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Pursuing happiness for others
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Some years ago my friend Ken Wales produced a movie called “Amazing Grace” about the remarkable life of William Wilberforce.  Wilberforce, a member of Parliament who took office after the Revolutionary War, not only changed Britain, but impacted the world. Many of us could learn a lesson or two from his life.

Most historians remember Wilberforce as the man who, through passionate conviction and dogged determination, almost single-handedly achieved the abolition of the slave trade in the British Empire in 1807. In fact, after his death in 1833, black leaders in New York City heralded him as the “Hercules of Abolition.”  In 1858, Abraham Lincoln wrote that every schoolchild in America was familiar with William Wilberforce.

Today, those who are familiar with the story of Wilberforce know that his efforts and influence extended far beyond the political realm. Wilberforce set about to build a coalition of people and organizations that would alter the moral climate in Great Britain, the superpower of the day. After his conversion to Christianity, he made it his goal to make “goodness” fashionable among the leadership class of his day and he started with the prime minister and the king.

He and his followers were instrumental in creating a variety of charities with missions as diverse as educating the blind, printing and distributing Bibles, promoting animal welfare, treating ailing seamen, sponsoring vaccination efforts, easing the plight of the poor, and even helping those in debtors’ prisons. He saw great value in encouraging others to assist in any way they could.

Maine biographer Kevin Belmonte combed through the works and letters of Wilberforce and observed several core principles underpinning his opposition to the slave trade and his efforts toward private philanthropy and moral renewal.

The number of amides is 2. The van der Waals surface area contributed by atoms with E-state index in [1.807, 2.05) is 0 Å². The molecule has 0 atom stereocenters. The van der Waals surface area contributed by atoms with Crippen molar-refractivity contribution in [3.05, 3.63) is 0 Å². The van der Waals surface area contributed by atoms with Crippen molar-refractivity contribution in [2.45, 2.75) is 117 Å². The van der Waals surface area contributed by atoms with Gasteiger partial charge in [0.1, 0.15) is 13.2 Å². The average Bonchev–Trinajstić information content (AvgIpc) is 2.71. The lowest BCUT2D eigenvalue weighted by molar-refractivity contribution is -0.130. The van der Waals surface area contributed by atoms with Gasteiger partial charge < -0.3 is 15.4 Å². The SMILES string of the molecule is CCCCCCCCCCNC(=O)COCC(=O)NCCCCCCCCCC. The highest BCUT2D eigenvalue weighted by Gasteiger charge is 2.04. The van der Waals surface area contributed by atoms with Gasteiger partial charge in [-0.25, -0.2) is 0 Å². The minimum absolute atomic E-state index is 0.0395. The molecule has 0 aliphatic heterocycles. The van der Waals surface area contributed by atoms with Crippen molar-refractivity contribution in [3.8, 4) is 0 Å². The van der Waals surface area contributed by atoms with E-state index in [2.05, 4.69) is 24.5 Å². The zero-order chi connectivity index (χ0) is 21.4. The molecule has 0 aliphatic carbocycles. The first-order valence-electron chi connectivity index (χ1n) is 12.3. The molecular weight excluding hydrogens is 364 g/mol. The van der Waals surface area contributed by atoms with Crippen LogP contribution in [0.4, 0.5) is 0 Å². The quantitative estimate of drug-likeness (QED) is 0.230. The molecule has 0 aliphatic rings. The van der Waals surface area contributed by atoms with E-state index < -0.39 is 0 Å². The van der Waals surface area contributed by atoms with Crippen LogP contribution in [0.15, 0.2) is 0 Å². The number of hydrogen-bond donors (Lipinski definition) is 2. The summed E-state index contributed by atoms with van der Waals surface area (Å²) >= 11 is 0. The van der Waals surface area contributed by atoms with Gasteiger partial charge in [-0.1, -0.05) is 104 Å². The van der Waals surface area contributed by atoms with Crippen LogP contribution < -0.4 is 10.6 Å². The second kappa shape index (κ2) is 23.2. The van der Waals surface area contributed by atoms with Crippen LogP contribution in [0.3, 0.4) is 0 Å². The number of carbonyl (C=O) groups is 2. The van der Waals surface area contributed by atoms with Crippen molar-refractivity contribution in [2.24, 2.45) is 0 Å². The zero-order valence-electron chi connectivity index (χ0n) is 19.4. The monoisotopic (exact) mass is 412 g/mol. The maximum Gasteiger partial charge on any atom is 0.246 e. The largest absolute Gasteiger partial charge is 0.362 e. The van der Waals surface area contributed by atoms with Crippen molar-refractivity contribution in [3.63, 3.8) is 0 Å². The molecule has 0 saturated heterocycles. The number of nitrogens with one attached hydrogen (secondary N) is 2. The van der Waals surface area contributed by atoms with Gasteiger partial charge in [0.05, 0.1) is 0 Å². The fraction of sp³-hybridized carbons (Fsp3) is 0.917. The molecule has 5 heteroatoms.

One of these principles was the promotion of the happiness of others. Unlike Thomas Jefferson, who penned the famous “pursuit of happiness” phrase in our founding documents, Wilberforce believed that when individual citizens promote the happiness of others they are most truly promoting or pursuing their own happiness.

For most people, personal fulfillment is a prime motivator, but Wilberforce believed that contributing to the happiness of others was a greater calling.

Belmonte noted that these principles “produced tangible results and, ultimately, the rich legacy of moral renewal and philanthropy associated with Wilberforce’s name.” In other words, it worked, and it did so because doing “good” became a national pastime.

I love Wilberforce’s sense of individual responsibility. While he acknowledged that we must pursue excellence in the political sphere, he knew that many problems are better addressed by individuals and coalitions of people giving their time and private funds for the good of others rather than by government programs.

I know many non-profit leaders harbor an entrepreneurial spirit and could probably build wealth by working in the private sector if they desired, but they choose to serve a charitable mission instead. I understand the blood, sweat and tears they put into charity work. We should celebrate people who make these sacrifices for our communities.

As we enter the holiday season, let’s emulate Wilberforce by getting involved! Volunteer. Give financially. Or help lead an organization that can promote the happiness of others.

When we get involved, we take the steps that William Wilberforce proved can positively impact our cities and state.

Tim Echols serves on the Georgia Public Service Commission. He founded the non-profit Family Resource Network and its program, TeenPact (see, and grew it into a national youth ministry working in 40 states.  He is married to Windy and they have seven children and live in Athens. He has three degrees from the University of Georgia including a masters in non-profit organizations.